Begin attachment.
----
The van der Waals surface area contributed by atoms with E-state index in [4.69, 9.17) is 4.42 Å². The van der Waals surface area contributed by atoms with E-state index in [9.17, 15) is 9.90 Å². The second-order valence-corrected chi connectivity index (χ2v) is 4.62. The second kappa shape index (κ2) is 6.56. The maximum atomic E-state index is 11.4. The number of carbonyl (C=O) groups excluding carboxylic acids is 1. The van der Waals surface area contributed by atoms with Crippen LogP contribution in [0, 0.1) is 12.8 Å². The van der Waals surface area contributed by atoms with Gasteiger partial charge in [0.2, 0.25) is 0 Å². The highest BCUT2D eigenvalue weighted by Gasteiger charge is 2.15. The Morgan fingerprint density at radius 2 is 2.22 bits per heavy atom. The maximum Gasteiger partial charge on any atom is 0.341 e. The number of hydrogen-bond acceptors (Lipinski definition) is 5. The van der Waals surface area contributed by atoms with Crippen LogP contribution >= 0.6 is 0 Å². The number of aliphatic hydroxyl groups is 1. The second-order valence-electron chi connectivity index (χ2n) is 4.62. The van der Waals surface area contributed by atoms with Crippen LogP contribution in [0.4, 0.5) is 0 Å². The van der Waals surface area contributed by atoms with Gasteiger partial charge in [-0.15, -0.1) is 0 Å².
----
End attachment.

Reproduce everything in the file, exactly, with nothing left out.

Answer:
The van der Waals surface area contributed by atoms with E-state index in [4.69, 9.17) is 4.42 Å². The van der Waals surface area contributed by atoms with E-state index in [9.17, 15) is 9.90 Å². The second-order valence-corrected chi connectivity index (χ2v) is 4.62. The second kappa shape index (κ2) is 6.56. The maximum atomic E-state index is 11.4. The number of carbonyl (C=O) groups excluding carboxylic acids is 1. The van der Waals surface area contributed by atoms with Crippen LogP contribution in [0, 0.1) is 12.8 Å². The van der Waals surface area contributed by atoms with Gasteiger partial charge in [0.2, 0.25) is 0 Å². The highest BCUT2D eigenvalue weighted by Gasteiger charge is 2.15. The Morgan fingerprint density at radius 2 is 2.22 bits per heavy atom. The maximum Gasteiger partial charge on any atom is 0.341 e. The number of hydrogen-bond acceptors (Lipinski definition) is 5. The van der Waals surface area contributed by atoms with Crippen LogP contribution >= 0.6 is 0 Å². The number of aliphatic hydroxyl groups is 1. The second-order valence-electron chi connectivity index (χ2n) is 4.62. The van der Waals surface area contributed by atoms with Crippen LogP contribution in [0.4, 0.5) is 0 Å². The van der Waals surface area contributed by atoms with Gasteiger partial charge in [-0.15, -0.1) is 0 Å².